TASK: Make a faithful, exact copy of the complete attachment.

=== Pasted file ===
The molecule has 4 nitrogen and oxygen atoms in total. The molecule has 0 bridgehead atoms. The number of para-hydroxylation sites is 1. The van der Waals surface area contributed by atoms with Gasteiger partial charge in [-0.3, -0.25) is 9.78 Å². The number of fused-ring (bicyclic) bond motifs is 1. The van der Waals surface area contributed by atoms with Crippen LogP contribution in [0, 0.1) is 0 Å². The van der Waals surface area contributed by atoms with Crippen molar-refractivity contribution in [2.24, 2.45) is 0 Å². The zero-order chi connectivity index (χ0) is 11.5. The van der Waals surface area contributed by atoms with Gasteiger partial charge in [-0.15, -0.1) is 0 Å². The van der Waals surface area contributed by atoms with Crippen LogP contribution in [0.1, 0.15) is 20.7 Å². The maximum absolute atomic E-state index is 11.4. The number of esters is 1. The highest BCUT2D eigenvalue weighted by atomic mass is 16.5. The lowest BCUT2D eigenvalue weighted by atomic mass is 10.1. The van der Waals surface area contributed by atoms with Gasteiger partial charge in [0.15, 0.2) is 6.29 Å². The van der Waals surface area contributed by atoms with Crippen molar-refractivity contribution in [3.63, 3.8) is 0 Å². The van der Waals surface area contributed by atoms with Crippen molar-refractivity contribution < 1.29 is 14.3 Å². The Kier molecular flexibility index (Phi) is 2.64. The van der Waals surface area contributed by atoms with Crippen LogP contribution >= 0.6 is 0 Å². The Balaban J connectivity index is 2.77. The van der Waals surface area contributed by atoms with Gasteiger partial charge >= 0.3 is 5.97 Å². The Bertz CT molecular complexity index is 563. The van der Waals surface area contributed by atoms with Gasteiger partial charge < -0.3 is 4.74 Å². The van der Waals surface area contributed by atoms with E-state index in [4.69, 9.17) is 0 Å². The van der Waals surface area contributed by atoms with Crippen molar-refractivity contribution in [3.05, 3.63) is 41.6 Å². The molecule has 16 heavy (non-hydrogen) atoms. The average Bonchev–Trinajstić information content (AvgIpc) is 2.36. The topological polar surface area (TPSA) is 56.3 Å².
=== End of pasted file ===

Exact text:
The molecule has 4 nitrogen and oxygen atoms in total. The molecule has 0 bridgehead atoms. The number of para-hydroxylation sites is 1. The van der Waals surface area contributed by atoms with Gasteiger partial charge in [-0.3, -0.25) is 9.78 Å². The number of fused-ring (bicyclic) bond motifs is 1. The van der Waals surface area contributed by atoms with Crippen LogP contribution in [0, 0.1) is 0 Å². The van der Waals surface area contributed by atoms with Crippen molar-refractivity contribution in [2.24, 2.45) is 0 Å². The zero-order chi connectivity index (χ0) is 11.5. The van der Waals surface area contributed by atoms with Gasteiger partial charge in [-0.15, -0.1) is 0 Å². The van der Waals surface area contributed by atoms with Crippen LogP contribution in [0.1, 0.15) is 20.7 Å². The maximum absolute atomic E-state index is 11.4. The number of esters is 1. The highest BCUT2D eigenvalue weighted by atomic mass is 16.5. The lowest BCUT2D eigenvalue weighted by atomic mass is 10.1. The van der Waals surface area contributed by atoms with Gasteiger partial charge in [0.15, 0.2) is 6.29 Å². The van der Waals surface area contributed by atoms with Crippen molar-refractivity contribution in [3.63, 3.8) is 0 Å². The van der Waals surface area contributed by atoms with Crippen molar-refractivity contribution < 1.29 is 14.3 Å². The Kier molecular flexibility index (Phi) is 2.64. The van der Waals surface area contributed by atoms with Crippen LogP contribution >= 0.6 is 0 Å². The Balaban J connectivity index is 2.77. The van der Waals surface area contributed by atoms with Gasteiger partial charge >= 0.3 is 5.97 Å². The Bertz CT molecular complexity index is 563. The van der Waals surface area contributed by atoms with Gasteiger partial charge < -0.3 is 4.74 Å². The van der Waals surface area contributed by atoms with E-state index in [4.69, 9.17) is 0 Å². The van der Waals surface area contributed by atoms with Crippen molar-refractivity contribution in [3.05, 3.63) is 41.6 Å². The molecule has 16 heavy (non-hydrogen) atoms. The average Bonchev–Trinajstić information content (AvgIpc) is 2.36. The topological polar surface area (TPSA) is 56.3 Å².